Dreams be Dreams by Linda Rondstat
I Don’t Know How to Love Him from JCS
And So it Goes by Billy Joel
Foolish Games by Jewel
I Can Hear the Bells from Hairspray
Someday from the Wedding Singer (my fifth recital piece)
There’s a Fine Fine Line from Avenue Q
I could go on and on. I have actually passed off almost an entire Hal Leonard Anthology (I have 5 of them! Plus other music). I can’t put into words what it means to me when I finish a song and listen to myself sing something competently. It’s like the inner-child in me screams “Yes, you did it!”. There have been many a week where the only sense of accomplishment I get is from my voice lessons. With each song I also feel creative and inspired by the rhythms, lyrics, melodies etc. Singing honestly makes me want to be a better, more vibrant person. It is a creative outlet that I would miss terribly if it was taken away.
Another blessing I have received from voice lessons is a new level of confidence. Because I was told by this teacher that I was not good enough, that my voice wasn’t good enough, I always had issues with singing in public. Its funny because I got positive feedback from family, friends, companions but I still believed for a long time that it wasn’t good enough, wasn’t beautiful enough. After signing up for voice lessons I learned we had 2 yearly recitals at Hale Center Theater Orem. The idea of singing on the stage of a theater I loved terrified me. I was literally shaking the first time my teacher Dallyn Vail Bayles told me of the recital. I was terrified of getting out on stage and my voice cracking or sounding terrible. I did not have the confidence that I could sing, which is sad when you consider how badly I wanted to sing my whole life.
I don’t know why it took me to the age of 25 to overcome this fear, but I worked hard on the song Till There was You, got on that stage and sang my heart out. The funny thing is that I believe I am at my best when performing for others. I have always thrived on sharing and interacting with groups and this has proven to be the case with singing. Who would have thought this fear of mine was actually a strength? I am not going to say that I am amazing or ready to go on American Idol; however, I always get positive feedback and I think I sound pleasant, pretty good. In fact, one of the directors of Hale Theater told me at the last recital that she looks forward to hearing me sing at each recital because I put my heart out with each song. This is perhaps the greatest compliment anyone could give me. It is not only complimenting me but the teenager inside me that yearned to sing.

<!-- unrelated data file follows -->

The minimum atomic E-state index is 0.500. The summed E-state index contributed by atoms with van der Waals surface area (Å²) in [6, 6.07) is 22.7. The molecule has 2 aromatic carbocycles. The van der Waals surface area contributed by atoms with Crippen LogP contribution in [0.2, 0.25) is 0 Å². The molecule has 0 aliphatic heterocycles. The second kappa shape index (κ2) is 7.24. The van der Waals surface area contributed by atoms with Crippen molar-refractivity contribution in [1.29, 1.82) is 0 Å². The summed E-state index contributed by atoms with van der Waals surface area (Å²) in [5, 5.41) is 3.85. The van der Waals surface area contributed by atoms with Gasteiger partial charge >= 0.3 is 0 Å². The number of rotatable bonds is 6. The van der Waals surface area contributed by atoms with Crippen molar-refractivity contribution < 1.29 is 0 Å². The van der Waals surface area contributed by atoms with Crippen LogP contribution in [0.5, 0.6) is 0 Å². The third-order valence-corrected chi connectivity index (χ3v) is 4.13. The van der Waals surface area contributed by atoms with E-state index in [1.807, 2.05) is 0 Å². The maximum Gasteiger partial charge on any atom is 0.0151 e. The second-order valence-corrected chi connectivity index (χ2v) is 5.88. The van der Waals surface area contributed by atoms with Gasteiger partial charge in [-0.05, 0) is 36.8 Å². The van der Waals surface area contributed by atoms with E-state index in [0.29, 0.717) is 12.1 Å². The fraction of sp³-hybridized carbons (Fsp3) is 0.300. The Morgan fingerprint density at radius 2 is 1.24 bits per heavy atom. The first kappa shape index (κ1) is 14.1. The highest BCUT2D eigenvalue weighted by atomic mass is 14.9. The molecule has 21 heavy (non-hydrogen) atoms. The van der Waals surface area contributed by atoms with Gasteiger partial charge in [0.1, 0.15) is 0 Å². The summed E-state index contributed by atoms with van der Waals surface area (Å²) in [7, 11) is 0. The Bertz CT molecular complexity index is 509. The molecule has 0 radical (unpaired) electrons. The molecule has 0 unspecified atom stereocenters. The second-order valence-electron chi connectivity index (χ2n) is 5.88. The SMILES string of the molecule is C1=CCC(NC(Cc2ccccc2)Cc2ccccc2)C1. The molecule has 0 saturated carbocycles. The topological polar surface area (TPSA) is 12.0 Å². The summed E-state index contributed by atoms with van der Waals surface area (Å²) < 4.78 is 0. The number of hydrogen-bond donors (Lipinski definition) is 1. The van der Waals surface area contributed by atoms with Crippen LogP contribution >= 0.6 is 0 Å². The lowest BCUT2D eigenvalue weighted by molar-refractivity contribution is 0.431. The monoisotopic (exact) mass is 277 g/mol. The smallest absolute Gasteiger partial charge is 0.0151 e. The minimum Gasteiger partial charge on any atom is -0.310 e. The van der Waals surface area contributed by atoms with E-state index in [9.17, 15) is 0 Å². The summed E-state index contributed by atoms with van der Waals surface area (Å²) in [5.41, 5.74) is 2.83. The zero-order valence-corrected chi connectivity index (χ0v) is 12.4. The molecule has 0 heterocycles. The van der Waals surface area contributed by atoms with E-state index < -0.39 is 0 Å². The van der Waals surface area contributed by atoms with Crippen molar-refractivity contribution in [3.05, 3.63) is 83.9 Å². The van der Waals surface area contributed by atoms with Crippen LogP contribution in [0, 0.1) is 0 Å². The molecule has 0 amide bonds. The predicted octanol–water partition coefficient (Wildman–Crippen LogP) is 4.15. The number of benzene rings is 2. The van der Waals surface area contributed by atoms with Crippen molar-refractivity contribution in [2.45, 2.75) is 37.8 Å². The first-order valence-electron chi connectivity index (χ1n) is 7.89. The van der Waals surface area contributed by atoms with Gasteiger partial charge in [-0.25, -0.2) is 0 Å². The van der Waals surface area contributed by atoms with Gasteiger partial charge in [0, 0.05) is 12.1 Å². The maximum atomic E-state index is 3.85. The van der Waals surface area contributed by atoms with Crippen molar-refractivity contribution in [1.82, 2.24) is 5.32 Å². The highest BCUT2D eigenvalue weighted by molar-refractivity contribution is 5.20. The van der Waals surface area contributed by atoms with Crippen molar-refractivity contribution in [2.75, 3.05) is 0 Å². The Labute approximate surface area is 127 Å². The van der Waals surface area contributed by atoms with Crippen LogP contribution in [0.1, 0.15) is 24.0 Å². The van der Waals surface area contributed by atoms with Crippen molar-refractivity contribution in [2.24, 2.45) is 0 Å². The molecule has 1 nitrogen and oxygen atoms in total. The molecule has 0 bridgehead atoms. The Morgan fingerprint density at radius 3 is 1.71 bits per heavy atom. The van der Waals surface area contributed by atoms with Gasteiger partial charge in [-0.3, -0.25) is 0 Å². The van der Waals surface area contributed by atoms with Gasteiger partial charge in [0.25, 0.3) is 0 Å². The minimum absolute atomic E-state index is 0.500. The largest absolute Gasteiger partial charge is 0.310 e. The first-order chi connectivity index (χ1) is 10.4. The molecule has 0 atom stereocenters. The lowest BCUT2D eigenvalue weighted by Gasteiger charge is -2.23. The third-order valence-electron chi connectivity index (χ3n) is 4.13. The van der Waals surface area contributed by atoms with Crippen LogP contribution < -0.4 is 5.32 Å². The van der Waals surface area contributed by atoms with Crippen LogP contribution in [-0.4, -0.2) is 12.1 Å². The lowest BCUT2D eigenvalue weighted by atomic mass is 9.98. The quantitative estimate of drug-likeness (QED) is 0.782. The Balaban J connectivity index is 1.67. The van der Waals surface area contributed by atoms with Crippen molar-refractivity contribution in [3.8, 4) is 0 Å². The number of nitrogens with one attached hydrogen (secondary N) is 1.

I have often said I would give up a meal a day before giving up my lessons. They are a sacrifice, no doubt about it- both in time and money. However, next to attending church and conversing with my family/friends, they are the most rewarding part of my life. When I am sad, tired, grumpy, depressed or lonely I get out my music and for a second the world is better.
I don’t know if any of you have seen the movie “The Kid” with Bruce Willis. In the movie Wills’ cocky and arrogant image consultant is confronted with the 12 year old version of himself. Despite a wealthy career the 12 year old boy is disgusted and disappointed with himself. He says “So, I’m forty, I’m not married, I don’t fly jets, and I don’t have a dog? I grow up to be a loser.”. I love this movie partly because of what it makes me think about. Would the 12 year old Rachel like what she see’s or would I be a loser too? Let’s see she would see an independent girl with great friends, family, her own apartment, returned missionary that sings! (I actually don’t think the single thing would be a big disappointment to the 12 year old me. I have always been weird that way. ) If the 12 year old (and particularly 16 year old) me could see me at Hale Theater singing my heart out before a small audience she would be proud. I can’t explain why but it is so true.
I’m so grateful for my teachers- particularly Amanda Crabb who I have had for the last 2 1/2 years. She is not only a wonderful talent but a terrific nurturer. There are many times when I pick songs that are difficult (See I’m Smiling, The Beauty is, Unusual Way etc) but she always has full confidence that I can learn the songs and you know what- I usually do. She is the best!
I hope by sharing my experiences with voice lessons each of you feel encouraged to be brave and accomplish the dreams of your childhood. It is never too late. There is nothing I can say that I am more proud of than that I sing- I am a singer!